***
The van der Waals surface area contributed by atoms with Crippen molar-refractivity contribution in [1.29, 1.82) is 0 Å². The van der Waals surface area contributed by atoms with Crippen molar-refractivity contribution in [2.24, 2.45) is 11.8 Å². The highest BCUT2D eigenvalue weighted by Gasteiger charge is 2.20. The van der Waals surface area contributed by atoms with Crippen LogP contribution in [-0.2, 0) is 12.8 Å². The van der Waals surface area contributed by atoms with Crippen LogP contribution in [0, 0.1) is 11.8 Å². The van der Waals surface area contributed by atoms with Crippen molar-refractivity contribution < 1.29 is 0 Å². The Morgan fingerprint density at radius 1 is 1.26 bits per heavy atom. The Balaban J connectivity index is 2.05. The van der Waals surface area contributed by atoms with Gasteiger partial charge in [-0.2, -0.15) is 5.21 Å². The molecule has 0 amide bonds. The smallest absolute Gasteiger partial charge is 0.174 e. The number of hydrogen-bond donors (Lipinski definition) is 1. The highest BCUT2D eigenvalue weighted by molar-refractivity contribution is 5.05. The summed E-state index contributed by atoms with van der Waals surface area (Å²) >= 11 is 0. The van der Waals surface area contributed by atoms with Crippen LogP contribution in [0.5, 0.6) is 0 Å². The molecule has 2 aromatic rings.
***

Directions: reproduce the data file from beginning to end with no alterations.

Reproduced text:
The van der Waals surface area contributed by atoms with Crippen molar-refractivity contribution in [1.29, 1.82) is 0 Å². The van der Waals surface area contributed by atoms with Crippen molar-refractivity contribution in [2.24, 2.45) is 11.8 Å². The highest BCUT2D eigenvalue weighted by Gasteiger charge is 2.20. The van der Waals surface area contributed by atoms with Crippen LogP contribution in [-0.2, 0) is 12.8 Å². The van der Waals surface area contributed by atoms with Crippen LogP contribution in [0, 0.1) is 11.8 Å². The van der Waals surface area contributed by atoms with Crippen molar-refractivity contribution < 1.29 is 0 Å². The Morgan fingerprint density at radius 1 is 1.26 bits per heavy atom. The Balaban J connectivity index is 2.05. The van der Waals surface area contributed by atoms with Gasteiger partial charge in [-0.2, -0.15) is 5.21 Å². The molecule has 0 amide bonds. The smallest absolute Gasteiger partial charge is 0.174 e. The number of hydrogen-bond donors (Lipinski definition) is 1. The highest BCUT2D eigenvalue weighted by molar-refractivity contribution is 5.05. The summed E-state index contributed by atoms with van der Waals surface area (Å²) >= 11 is 0. The van der Waals surface area contributed by atoms with Crippen LogP contribution in [0.5, 0.6) is 0 Å². The molecule has 2 aromatic rings.